And oh yeah the White House was ordering Howard Kurtz takes to the fainting couch.[...]
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The nominee for Surgeon General looks very good–
WASHINGTON ? President Barack Obama turned to the Deep South for the next surgeon general, choosing a rural Alabama family physician who made headlines with fierce determination to rebuild her nonprofit medical clinic in the wake of Hurricane Katrina.
Dr. Regina Benjamin is known along Alabama’s impoverished Gulf Coast as a country doctor who makes house calls and doesn’t turn away patients who can’t pay ? even as she’s had to find the money to rebuild a clinic repeatedly destroyed by hurricanes and once even fire.
If you can’t recall who the heck was filling the post for the last eight years there’s a reason. A recap of the former Surgeon General’s elusive career is here.
Dr. Carmona wasn’t a hard act to follow, but Dr. Benjamin is facing health care reform, flu season and a recession. We need someone in office, I hope she starts soon.
On Cheney's covert CIA program: MR. GREGORY: Should there be an investigation, do you think? SEN. McCAIN: I don't know if--first of all, I'd like to know the facts of the case before there should be an, "an investigation." MR. GREGORY:[...]
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In the aftermath of last week's G-8 summit in L'Aquila, Italy, there is a debate emerging over whether to expand the group. The most popular proposal would include Brazil, China, Egypt, India, Mexico and South Africa in a G-14.
Not surprisingly, the leaders of the six potential members generally support expanding the organization, while the current G-8 members are mixed. Russia, Germany, and Canada - whose influence stand to diminish from expanding the group - oppose expansion at this time.
The United States supports a more inclusive format. President Obama said "One thing that is absolutely true is that for us to think we can somehow deal with some of these global challenges in the absence of major powers like China, India and Brazil seems to be wrongheaded."
I think the Obama administration is correct to support expanding the club. Updating international institutions to reflect today's power realities is important and long overdue.
It is interesting to note, however, that the G-8 was originally intended as a kind of League of Democracies for the wealthy republics of Europe and North America (and Japan). Indeed, in 2006, Russia's G-8 presidency was considered by many to be an embarrassment because of Russia's increasingly authoritarian political system.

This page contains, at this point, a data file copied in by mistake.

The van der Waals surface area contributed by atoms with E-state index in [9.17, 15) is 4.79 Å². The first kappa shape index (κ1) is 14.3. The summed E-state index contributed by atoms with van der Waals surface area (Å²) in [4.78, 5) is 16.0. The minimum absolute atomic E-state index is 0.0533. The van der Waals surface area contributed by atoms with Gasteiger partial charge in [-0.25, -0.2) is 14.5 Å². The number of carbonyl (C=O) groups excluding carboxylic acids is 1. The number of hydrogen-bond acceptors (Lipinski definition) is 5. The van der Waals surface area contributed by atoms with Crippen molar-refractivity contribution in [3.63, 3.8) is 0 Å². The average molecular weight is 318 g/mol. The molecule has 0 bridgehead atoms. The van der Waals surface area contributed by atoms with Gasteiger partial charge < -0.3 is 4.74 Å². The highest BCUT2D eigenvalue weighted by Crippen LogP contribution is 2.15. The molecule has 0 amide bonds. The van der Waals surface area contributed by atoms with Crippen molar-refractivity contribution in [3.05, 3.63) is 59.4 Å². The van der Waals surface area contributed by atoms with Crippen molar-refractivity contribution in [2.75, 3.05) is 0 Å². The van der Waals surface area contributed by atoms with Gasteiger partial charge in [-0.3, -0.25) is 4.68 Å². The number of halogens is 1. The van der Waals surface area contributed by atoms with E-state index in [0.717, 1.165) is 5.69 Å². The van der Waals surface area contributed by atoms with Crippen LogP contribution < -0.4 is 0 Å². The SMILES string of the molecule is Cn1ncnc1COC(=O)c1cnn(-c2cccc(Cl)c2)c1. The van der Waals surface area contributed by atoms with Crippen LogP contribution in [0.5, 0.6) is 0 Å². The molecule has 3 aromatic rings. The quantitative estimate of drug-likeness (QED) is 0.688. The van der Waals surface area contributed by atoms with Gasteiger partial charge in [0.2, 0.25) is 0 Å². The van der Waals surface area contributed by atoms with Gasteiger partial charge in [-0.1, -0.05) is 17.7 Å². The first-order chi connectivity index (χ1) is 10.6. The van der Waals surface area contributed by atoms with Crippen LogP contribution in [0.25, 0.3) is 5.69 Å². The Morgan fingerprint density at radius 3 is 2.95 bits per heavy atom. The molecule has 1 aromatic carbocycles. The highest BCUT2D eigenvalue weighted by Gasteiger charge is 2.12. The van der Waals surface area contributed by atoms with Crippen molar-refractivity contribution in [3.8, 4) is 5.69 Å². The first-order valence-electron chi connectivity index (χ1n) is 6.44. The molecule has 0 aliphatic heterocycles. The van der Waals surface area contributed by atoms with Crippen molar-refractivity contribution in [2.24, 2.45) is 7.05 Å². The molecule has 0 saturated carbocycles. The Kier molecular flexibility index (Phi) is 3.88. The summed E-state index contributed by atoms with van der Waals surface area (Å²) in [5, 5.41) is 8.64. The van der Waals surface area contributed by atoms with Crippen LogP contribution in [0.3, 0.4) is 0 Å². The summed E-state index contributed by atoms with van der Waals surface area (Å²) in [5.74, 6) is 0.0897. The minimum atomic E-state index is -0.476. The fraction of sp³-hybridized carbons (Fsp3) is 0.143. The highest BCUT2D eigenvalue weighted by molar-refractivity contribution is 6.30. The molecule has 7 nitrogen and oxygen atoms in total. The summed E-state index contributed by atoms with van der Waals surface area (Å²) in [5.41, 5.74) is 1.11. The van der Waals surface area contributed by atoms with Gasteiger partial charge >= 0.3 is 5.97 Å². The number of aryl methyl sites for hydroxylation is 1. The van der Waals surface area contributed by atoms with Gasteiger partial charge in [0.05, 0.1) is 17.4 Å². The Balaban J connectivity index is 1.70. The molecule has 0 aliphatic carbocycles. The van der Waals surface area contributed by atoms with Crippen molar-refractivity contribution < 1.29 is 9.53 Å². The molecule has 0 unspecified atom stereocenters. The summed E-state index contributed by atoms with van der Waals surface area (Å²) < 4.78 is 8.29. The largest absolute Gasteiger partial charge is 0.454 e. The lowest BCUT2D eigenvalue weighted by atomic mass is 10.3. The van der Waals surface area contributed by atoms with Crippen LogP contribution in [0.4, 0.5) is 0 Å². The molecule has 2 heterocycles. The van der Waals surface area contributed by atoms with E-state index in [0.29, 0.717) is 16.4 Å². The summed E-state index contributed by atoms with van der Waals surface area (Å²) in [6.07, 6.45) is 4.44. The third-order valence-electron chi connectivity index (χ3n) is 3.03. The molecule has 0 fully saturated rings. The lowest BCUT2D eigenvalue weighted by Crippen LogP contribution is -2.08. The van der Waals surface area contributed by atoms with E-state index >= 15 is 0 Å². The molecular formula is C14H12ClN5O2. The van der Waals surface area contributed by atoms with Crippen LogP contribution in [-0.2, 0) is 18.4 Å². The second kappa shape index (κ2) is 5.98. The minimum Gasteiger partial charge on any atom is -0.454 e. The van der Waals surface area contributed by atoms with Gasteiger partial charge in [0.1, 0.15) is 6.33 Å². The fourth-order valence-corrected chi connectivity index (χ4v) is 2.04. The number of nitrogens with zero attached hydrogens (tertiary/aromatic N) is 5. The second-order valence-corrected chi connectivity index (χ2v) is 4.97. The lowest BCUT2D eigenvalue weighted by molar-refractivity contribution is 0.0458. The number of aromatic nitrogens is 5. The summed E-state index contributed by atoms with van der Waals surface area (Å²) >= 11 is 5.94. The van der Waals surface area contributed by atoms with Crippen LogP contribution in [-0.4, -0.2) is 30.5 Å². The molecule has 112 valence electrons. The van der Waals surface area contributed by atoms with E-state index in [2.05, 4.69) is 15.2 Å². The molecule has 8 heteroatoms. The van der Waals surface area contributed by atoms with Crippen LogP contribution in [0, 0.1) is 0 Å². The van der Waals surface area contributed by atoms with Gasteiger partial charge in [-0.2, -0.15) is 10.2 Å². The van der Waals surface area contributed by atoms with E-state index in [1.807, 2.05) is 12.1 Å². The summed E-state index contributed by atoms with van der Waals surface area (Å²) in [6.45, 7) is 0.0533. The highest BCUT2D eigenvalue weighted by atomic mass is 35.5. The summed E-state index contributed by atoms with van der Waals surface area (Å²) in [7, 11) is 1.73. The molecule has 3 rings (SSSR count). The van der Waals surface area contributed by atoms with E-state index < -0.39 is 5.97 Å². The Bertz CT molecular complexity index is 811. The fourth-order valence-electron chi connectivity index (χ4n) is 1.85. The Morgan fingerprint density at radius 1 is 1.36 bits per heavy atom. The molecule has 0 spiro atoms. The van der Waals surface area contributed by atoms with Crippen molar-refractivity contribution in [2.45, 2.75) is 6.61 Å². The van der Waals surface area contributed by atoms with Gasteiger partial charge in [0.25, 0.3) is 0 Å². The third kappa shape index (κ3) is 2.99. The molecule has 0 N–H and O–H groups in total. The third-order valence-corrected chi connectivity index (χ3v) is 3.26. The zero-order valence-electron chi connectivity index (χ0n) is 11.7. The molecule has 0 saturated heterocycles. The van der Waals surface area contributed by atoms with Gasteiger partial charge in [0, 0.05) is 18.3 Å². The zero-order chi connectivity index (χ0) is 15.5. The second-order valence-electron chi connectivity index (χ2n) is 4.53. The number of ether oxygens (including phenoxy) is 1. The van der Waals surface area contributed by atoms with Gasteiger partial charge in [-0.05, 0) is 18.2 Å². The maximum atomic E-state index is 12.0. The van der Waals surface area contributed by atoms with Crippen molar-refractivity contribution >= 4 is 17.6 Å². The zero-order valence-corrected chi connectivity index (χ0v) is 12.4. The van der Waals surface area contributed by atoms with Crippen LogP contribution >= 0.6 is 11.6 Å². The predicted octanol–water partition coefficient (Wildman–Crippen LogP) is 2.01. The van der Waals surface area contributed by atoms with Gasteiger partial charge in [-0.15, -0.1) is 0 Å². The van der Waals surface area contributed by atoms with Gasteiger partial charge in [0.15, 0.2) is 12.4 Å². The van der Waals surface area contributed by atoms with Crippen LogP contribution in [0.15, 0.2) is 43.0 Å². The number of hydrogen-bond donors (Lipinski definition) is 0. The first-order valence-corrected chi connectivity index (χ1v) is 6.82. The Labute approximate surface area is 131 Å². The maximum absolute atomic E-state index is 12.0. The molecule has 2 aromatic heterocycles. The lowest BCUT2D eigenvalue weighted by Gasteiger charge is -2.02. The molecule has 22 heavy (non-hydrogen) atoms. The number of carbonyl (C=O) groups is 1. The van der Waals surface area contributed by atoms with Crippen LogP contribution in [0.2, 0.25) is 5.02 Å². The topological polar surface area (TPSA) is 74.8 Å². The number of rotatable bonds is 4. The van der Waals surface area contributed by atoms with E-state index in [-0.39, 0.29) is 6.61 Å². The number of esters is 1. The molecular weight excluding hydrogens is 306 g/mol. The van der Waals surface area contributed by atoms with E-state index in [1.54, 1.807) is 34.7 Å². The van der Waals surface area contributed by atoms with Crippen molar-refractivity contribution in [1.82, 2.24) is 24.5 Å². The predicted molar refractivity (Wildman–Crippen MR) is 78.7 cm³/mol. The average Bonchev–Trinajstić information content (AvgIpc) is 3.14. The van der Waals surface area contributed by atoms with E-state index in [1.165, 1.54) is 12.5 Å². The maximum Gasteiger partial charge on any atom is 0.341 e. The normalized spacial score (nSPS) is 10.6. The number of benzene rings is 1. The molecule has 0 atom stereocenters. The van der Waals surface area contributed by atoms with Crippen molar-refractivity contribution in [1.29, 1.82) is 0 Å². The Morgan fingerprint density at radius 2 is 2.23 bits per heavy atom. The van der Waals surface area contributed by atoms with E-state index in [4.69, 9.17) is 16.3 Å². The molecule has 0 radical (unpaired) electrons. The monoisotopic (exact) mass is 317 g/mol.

The debate surrounding "the issue of the Gs" reflects an acknowledgment that the G-8 will not have the capacity to make global policy if it does not expand to include non-democratic countries.
-- Ben Katcher
Photos of the last leg of the President's foreign trip.[...]
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Hillary Clinton blazed the trail for how high-profile freshman senators can succeed in the Senate: keep your head down, immodestly and constantly proclaim your humility, and focus on your constituents. Sen. Al Franken's opening statement in today's[...]
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On the July 13 edition of ABC's Good Morning America, correspondent Jan Crawford Greenburg uncritically reported what she said Sen. Jeff Sessions (R-AL) told her about the confirmation hearings of Judge Sonia Sotomayor, saying that Sessions "wants to make these hearings a teaching moment, in a way contrasting her approach to the law with that of conservatives who think the court should take a more limited role." However, by uncritically repeating Sessions' comments, Greenburg advanced the myth that conservative judges are proponents of judicial restraint while liberal judges practice judicial activism. Moreover, in her report, the only case Greenburg referred to was Ricci v. DeStefano, but the conservative majority's decision in that case wasn't an example of the Supreme Court "tak[ing] a more limited role"; the five-justice majority reversed the determination of the city of New Haven.
As NBC News chief White House correspondent Chuck Todd noted of the Ricci decision: "[T]he majority, actually -- well, to put it bluntly -- legislated from the bench." He further explained: "They put a new rule on instances like this when they said, well, you know, you can't -- you gotta prove that you could lose a lawsuit, not just be sued in order to decide to throw out a test like this," adding that "the irony is that the conservatives criticize this legislating from the bench. Well, it was the conservative majority here that did institute a new rule."